Oct. 24 (Bloomberg) -- South Africa’s Competition Commission has recommended the maximum penalty in a price-fixing case spanning decades that involves six companies including Chevron Corp., Royal Dutch Shell Plc and Total SA.
The regulator, which has referred the matter to the Competition Tribunal for adjudication, wants the companies to be fined 10 percent of their revenues in the preceding financial year, it said in a statement today.
The investigation “revealed collusive conduct through extensive exchanges of commercially sensitive information by the respondent oil companies,” which also include Engen Ltd., Sasol Ltd., BP SA and the South African Petroleum Industry Association, or Sapia, the Pretoria-based commission said.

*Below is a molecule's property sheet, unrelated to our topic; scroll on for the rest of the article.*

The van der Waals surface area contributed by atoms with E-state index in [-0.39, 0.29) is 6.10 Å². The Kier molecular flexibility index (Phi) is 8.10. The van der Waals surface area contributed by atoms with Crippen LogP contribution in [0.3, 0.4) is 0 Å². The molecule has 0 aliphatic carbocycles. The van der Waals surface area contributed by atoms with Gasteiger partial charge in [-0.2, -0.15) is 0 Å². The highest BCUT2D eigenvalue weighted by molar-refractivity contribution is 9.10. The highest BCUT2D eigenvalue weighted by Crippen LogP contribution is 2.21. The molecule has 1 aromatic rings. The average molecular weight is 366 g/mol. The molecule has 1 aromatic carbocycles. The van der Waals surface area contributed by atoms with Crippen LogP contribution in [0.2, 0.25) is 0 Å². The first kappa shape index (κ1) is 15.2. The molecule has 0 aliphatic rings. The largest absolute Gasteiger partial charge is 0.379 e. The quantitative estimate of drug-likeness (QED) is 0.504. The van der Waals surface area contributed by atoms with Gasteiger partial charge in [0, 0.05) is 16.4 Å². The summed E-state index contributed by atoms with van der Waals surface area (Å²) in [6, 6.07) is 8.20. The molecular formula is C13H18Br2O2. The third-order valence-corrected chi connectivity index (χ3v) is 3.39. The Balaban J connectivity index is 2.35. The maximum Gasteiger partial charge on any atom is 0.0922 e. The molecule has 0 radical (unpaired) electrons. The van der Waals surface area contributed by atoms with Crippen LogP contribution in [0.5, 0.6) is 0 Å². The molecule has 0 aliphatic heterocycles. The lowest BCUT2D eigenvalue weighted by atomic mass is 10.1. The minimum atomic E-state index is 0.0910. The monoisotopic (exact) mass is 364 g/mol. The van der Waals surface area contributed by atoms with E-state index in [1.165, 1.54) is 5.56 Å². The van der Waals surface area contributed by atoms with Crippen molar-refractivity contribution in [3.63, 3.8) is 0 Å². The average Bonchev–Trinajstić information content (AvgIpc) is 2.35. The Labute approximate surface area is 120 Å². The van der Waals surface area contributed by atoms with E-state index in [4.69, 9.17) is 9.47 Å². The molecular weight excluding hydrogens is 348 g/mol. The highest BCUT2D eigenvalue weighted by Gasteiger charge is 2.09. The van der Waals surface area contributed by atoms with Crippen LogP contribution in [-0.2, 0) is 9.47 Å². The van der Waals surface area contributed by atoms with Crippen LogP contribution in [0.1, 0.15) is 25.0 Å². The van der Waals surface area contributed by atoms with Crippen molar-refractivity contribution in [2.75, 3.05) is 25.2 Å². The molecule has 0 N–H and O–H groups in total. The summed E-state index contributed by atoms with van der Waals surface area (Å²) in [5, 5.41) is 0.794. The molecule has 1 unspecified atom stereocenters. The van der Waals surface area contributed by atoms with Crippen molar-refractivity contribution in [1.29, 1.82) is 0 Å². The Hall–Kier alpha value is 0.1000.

The companies exchanged detailed sales volumes of gasoline, diesel and other fuels, allowing them to “align their strategies in the market,” according to the statement. High profit margins were maintained through the sharing of information that started in the late 1980s and largely went through through Sapia from 2005, the investigation found.
The referral is confined to the production, marketing and distribution of diesel and commercial sales of the fuel. The commission is still investigating the respondents in other product categories.
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